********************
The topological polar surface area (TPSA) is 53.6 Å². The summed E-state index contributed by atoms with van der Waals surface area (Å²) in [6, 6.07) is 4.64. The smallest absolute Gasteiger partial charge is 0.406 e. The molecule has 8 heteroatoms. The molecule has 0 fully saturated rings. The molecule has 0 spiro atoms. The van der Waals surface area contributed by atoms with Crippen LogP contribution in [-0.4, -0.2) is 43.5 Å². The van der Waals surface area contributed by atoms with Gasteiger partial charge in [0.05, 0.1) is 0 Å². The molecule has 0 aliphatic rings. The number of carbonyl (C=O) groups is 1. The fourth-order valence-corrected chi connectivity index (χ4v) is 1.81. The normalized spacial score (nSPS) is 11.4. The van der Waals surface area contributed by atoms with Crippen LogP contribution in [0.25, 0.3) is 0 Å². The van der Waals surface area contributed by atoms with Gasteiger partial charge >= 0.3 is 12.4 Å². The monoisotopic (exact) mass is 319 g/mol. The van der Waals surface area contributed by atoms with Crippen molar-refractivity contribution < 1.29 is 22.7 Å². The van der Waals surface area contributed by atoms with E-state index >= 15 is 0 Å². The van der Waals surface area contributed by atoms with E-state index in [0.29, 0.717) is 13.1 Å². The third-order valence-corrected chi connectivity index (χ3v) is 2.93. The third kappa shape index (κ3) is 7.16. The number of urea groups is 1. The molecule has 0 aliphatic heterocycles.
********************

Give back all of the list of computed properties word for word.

The topological polar surface area (TPSA) is 53.6 Å². The summed E-state index contributed by atoms with van der Waals surface area (Å²) in [6, 6.07) is 4.64. The smallest absolute Gasteiger partial charge is 0.406 e. The molecule has 8 heteroatoms. The molecule has 0 fully saturated rings. The molecule has 0 spiro atoms. The van der Waals surface area contributed by atoms with Crippen LogP contribution in [-0.4, -0.2) is 43.5 Å². The van der Waals surface area contributed by atoms with Gasteiger partial charge in [0.05, 0.1) is 0 Å². The molecule has 0 aliphatic rings. The number of carbonyl (C=O) groups is 1. The fourth-order valence-corrected chi connectivity index (χ4v) is 1.81. The normalized spacial score (nSPS) is 11.4. The van der Waals surface area contributed by atoms with Crippen LogP contribution in [0.25, 0.3) is 0 Å². The van der Waals surface area contributed by atoms with Gasteiger partial charge >= 0.3 is 12.4 Å². The monoisotopic (exact) mass is 319 g/mol. The van der Waals surface area contributed by atoms with Crippen molar-refractivity contribution < 1.29 is 22.7 Å². The van der Waals surface area contributed by atoms with E-state index >= 15 is 0 Å². The van der Waals surface area contributed by atoms with E-state index in [0.29, 0.717) is 13.1 Å². The third-order valence-corrected chi connectivity index (χ3v) is 2.93. The third kappa shape index (κ3) is 7.16. The number of urea groups is 1. The molecule has 0 aliphatic heterocycles.